Saturday 17 March 2018

Kidney Stoned

It's 4 AM. I'm on all fours dry-wretching into the toilet, praying to gods I've only heard of in Disney movies. I'm giving birth to a kidney stone.

Of course, I don't know this. I think that I am probably dying, but I want to do it quietly because tomorrow is my daughter's tenth birthday party and my wife has worked very hard all week to bring it together, including redecorating the house and backyard, and a cake with whipped cream, mango and marshmallow decorations custom made to look like exotic flowers. She baked two trial cakes, earlier this week, and the backyard is full of contests and games to rival the summer Olympics. There's even a  small podium. I'm worried that she's fantasizing about our daughter's wedding day.

Test cake #2

Everyone needs their sleep. I'll cope.

Finally, at about 5am, I take a couple of Tylenol. Normally, I resist doing this, because I don't want to mask any important symptoms. But, at this point, all I can think is "Mask the symptoms! Mask the symptoms, quickly!"

I manage a fitful sleep and am awoken at 7 by my excited daughter who instantly notes the deep circles under my eyes and that I am shaking, pale and clammy and asks, worriedly, "Even if you're sick, I still get to have my birthday party, right?"

I answer, "Of course, baby." and am filled with warm fuzzies as she dances up and down, clapping her hands and laughing. Then she says, "And dad..."

"Yes, darling."

"Please don't embarrass me by having a seizure or something in front of my friends."

"I won't, my angel."

Shortly afterward, my wife arises. The pills have already worn off and the pain is back, full force. I put on my most Clint Eastwood face and declare that I will power through, but she insists we head to the hospital, as I was hoping she would. If we are lucky, we can be home well before the party starts.

We are lucky.

It's not a busy day in the ER, but waiting with us are a number of people who make me feel very lucky that, though I may be dying, I am doing it slowly and with a small degree of dignity.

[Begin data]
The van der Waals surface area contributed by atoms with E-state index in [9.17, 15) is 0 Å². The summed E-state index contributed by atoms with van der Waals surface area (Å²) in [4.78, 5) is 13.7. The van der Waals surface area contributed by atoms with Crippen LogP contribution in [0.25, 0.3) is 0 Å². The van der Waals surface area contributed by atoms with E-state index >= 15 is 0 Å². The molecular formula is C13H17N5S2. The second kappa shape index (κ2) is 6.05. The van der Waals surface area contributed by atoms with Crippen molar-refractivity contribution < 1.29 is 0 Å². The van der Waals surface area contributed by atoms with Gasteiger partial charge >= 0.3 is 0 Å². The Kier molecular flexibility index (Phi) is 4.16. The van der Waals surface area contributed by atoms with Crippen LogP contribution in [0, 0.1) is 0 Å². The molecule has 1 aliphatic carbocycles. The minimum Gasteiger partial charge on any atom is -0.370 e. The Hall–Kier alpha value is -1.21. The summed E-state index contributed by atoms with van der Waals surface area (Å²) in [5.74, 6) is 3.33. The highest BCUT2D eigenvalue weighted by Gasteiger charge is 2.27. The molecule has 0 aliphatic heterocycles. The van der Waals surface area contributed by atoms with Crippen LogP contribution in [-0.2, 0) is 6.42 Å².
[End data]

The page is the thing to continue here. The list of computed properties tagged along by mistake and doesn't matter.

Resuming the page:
A woman is brought in, in a wheelchair. She has a huge gash across her face and a black eye. She is pretty—if you discount the injuries—well dressed, and looks intelligent and sophisticated. She's quietly sniffing back the blood leaking from her nose and holding an ice pack against a swollen cheek even as her husband, the one who apparently inflicted the damage, loudly berates the staff for not attending to her fast enough. Eventually, he is removed by security. After that, she seems to relax a bit and tries to make small talk with me in an effort to distract me from my pain. Her situation seems completely incongruous, but she's obviously been here before and is inured to her own suffering and humiliation.

Now, I feel like a three-year-old complaining about hurt feelings.

I feel guilty when I am taken for a CAT scan ahead of her. Twenty minutes after my scan a young intern comes to tell me that I do, indeed, have a kidney stone. They can see from the CAT that it has almost passed. I deduce, from the pain, that it's the size of a tennis ball but he corrects me, saying that it's about .1cm across—so small that they missed it the first time they examined the scans. He says it should pass naturally, without any issues. He's seen people pass 2cm stones! What the hell-on-earth kind of people are these? I'd need an epidural for that! And afterward, I'd want a birth certificate.

A pretty nurse escorts me out of the ward and hands me a small envelope containing four Tylenol 3's which she says I can use if I am unable to handle the last few minutes of the pain. I want to play it cool and refuse them, but instead, I grab them out of her hand and rip open the package to make sure there are at least four, as she promised. I resist the urge to ask for more, maintaining some semblance of pride.  She smiles, patronizingly, and I hobble away, leaning heavily against my five-foot-two inch, 98-pound wife.

Halfway home, the pain vanishes.

My girl-child celebrates her tenth year without further incident and I am filled with thankfulness and appreciation: Surrounded by family, the sound of my beautiful daughter's laughter, the shining sun, the six surviving flowers in my garden and the two hundred dandelions in my lawn that are all blooming, the fresh air, and the fact that I am breathing it.

After saying goodbye to eight perpetually chatty and giggly preteens, I sit in the silence with a cup of tea, a good book close at hand, appreciating the lack of chaos and ruminating on the contrasts of the last 24 hours; the brush with mortality so close before a celebration of life.

As I open my book, I feel lucky to have survived. And, I feel a certain invulnerability, having just cheated death—or at least the feeling of death. I now understand true pain, and, in the process, have surely become inured to agony... or, at least, 16 hours of it. I briefly consider a career as a spy. From here on out, I will no longer be impressed by the mundane bumps and scrapes of everyday life...

"Argh! Papercut! Ssssssss. Ouch!"

"Honey, where do we keep the bandaids? And where did you put those Tylenol 3's?"


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